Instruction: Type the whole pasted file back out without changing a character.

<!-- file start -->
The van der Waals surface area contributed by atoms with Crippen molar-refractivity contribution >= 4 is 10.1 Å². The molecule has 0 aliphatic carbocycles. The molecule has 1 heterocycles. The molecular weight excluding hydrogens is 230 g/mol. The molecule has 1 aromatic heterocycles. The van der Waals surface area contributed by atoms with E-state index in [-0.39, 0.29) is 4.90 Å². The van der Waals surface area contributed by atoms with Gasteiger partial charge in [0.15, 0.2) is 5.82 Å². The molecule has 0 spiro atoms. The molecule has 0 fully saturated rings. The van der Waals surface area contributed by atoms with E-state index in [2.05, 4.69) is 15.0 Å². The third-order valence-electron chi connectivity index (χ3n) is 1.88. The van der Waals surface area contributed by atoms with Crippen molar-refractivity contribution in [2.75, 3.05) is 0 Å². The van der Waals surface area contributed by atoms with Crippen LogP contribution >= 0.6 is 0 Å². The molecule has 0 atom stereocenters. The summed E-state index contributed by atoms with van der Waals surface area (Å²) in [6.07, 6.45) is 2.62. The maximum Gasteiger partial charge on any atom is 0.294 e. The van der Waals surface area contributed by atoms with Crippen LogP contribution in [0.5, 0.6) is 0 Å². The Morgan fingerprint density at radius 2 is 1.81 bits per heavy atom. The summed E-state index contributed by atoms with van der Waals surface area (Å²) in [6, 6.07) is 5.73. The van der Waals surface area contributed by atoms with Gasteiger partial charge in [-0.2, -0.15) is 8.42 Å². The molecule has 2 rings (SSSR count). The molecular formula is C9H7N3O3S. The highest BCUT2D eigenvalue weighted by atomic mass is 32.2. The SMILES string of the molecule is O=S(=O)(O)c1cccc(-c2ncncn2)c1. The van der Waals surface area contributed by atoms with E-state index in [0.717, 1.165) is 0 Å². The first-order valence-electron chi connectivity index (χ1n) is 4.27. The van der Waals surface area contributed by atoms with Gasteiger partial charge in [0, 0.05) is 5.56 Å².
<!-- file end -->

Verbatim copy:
The van der Waals surface area contributed by atoms with Crippen molar-refractivity contribution >= 4 is 10.1 Å². The molecule has 0 aliphatic carbocycles. The molecule has 1 heterocycles. The molecular weight excluding hydrogens is 230 g/mol. The molecule has 1 aromatic heterocycles. The van der Waals surface area contributed by atoms with E-state index in [-0.39, 0.29) is 4.90 Å². The van der Waals surface area contributed by atoms with Gasteiger partial charge in [0.15, 0.2) is 5.82 Å². The molecule has 0 spiro atoms. The molecule has 0 fully saturated rings. The van der Waals surface area contributed by atoms with E-state index in [2.05, 4.69) is 15.0 Å². The third-order valence-electron chi connectivity index (χ3n) is 1.88. The van der Waals surface area contributed by atoms with Crippen molar-refractivity contribution in [2.75, 3.05) is 0 Å². The van der Waals surface area contributed by atoms with Crippen LogP contribution >= 0.6 is 0 Å². The molecule has 0 atom stereocenters. The summed E-state index contributed by atoms with van der Waals surface area (Å²) in [6.07, 6.45) is 2.62. The maximum Gasteiger partial charge on any atom is 0.294 e. The van der Waals surface area contributed by atoms with Crippen LogP contribution in [0.5, 0.6) is 0 Å². The Morgan fingerprint density at radius 2 is 1.81 bits per heavy atom. The summed E-state index contributed by atoms with van der Waals surface area (Å²) in [6, 6.07) is 5.73. The van der Waals surface area contributed by atoms with Gasteiger partial charge in [-0.2, -0.15) is 8.42 Å². The molecule has 2 rings (SSSR count). The molecular formula is C9H7N3O3S. The highest BCUT2D eigenvalue weighted by atomic mass is 32.2. The SMILES string of the molecule is O=S(=O)(O)c1cccc(-c2ncncn2)c1. The van der Waals surface area contributed by atoms with E-state index in [0.717, 1.165) is 0 Å². The first-order valence-electron chi connectivity index (χ1n) is 4.27. The van der Waals surface area contributed by atoms with Gasteiger partial charge in [0, 0.05) is 5.56 Å².